“Horse person” or not, novice or expert, the ranch has something for you. White Stallion’s activities change daily, but some of my favorites from my trip were the breakfast ride (you ride into the desert where the ranch staff cooks a “cowboy breakfast” for you to enjoy), the aptly-named beer and Cheetos ride (same concept as the breakfast ride, aside from the fact that the ride takes place at happy hour, and instead of eggs and pancakes, you’ll consume two of my most favorite things in life…beer and Cheetos) and team cattle penning.
If you’re not a “horse person” you may be wondering what the heck cattle penning is. I found out that it’s basically the most fun activity ever. Seriously. Should you decide to participate in team cattle penning, you will mount your horse with three other riders and charge full speed towards several grazing cattle in an effort to pick off three of the cows from the group and herd them into a pen. It’s a competitive and thrilling timed event that got my adrenaline pumping and made me feel alive! (I’m seriously getting excited just thinking about it)!
Are you sold hook line and sinker and dying to try team cattle penning? If not, it’s probably because it either sounds incredibly difficult for a novice rider or my excitement for the sport isn’t translating well enough into this post. If it’s the latter, please cut me some slack – I’m a lawyer by trade, not a creative writer. But, if your hesitation is because the former, I can relate. When I was given the instructions on how to cattle pen I was initially overwhelmed. Strike that. I was overwhelmed and terrified. The technique to successfully pen your cattle sounded really difficult when it was first explained to me. (Seriously difficult… as in geometry or calculus hard).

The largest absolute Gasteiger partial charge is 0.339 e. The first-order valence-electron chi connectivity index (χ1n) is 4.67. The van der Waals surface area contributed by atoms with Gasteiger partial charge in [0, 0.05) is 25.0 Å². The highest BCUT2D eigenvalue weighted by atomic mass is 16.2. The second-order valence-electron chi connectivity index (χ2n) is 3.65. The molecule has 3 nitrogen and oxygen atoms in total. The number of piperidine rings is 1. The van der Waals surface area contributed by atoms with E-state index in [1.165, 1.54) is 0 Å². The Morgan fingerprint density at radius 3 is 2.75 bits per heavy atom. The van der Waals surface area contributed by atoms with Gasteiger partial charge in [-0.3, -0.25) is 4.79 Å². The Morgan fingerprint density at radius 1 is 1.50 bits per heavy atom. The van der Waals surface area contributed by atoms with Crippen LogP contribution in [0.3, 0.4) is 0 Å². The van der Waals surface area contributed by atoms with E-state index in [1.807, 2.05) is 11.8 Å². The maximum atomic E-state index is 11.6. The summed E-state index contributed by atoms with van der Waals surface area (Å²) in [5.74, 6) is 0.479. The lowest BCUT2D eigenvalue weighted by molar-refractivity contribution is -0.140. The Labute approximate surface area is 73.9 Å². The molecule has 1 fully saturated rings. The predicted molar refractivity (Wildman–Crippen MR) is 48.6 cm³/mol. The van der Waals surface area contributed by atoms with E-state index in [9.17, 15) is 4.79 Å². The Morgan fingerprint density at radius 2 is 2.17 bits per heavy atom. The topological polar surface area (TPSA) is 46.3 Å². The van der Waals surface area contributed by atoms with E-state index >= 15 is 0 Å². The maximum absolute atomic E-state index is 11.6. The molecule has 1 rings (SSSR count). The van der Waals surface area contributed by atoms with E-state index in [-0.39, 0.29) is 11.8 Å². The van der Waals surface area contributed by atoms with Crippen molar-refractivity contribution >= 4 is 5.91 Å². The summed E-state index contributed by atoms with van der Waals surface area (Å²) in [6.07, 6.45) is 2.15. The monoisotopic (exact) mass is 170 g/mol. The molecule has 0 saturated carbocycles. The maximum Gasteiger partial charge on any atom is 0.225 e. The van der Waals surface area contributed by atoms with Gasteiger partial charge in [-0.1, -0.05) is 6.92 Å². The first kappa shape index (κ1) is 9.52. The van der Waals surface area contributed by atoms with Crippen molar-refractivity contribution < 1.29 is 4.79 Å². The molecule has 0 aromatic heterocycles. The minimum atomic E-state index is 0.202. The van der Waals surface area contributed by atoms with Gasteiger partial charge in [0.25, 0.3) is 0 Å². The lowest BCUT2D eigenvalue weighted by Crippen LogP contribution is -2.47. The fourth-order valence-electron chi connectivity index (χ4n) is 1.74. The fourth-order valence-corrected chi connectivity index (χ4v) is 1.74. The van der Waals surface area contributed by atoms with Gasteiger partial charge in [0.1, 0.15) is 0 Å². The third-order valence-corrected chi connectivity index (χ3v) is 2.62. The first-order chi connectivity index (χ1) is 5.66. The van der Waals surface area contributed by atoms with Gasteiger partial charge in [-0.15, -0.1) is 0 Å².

The thought of galloping on my horse full-speed towards cattle (which were not small calves, by the way – they had huge horns!) in an attempt to push them into a pen was more than just a little intimidating and terrifying for this (very) novice cowgirl. The first round I felt like I was just holding on for dear life and trying my best to follow at least half of the directions the wrangler was shouting at me. But, after the round my fears subsided and I was surprised how fun and exhilarating the experience was.
I promise you’ll be surprised how quickly you catch on after you participate in your first round. (In fact, my travel companion failed her first riding test… So, if she can do it, anyone can). 🙂 You can read Becky’s post detailing a typical day at the ranch and more of the ranch activities here.
I could go on and on and continue gushing about how much I adored my time at White Stallion, but I’ll save the rest of my adjectives and exclamation points for a later post detailing my return trip back to the ranch. Until then, I’ll simply conclude with this: Hands down, my time at the ranch was one of the most surprising, relaxing and enjoyable travel experiences I’ve had to date.
Have I convinced you to consider a dude ranch for your next getaway?
Related Posts: A Girls Weekend at White Stallion Ranch in Tucson
Many thanks to White Stallion Ranch for hosting us. As always, all opinions are my own. I’m under no obligation to gush on and on about my travel experiences… I just enjoyed my time at the ranch that much.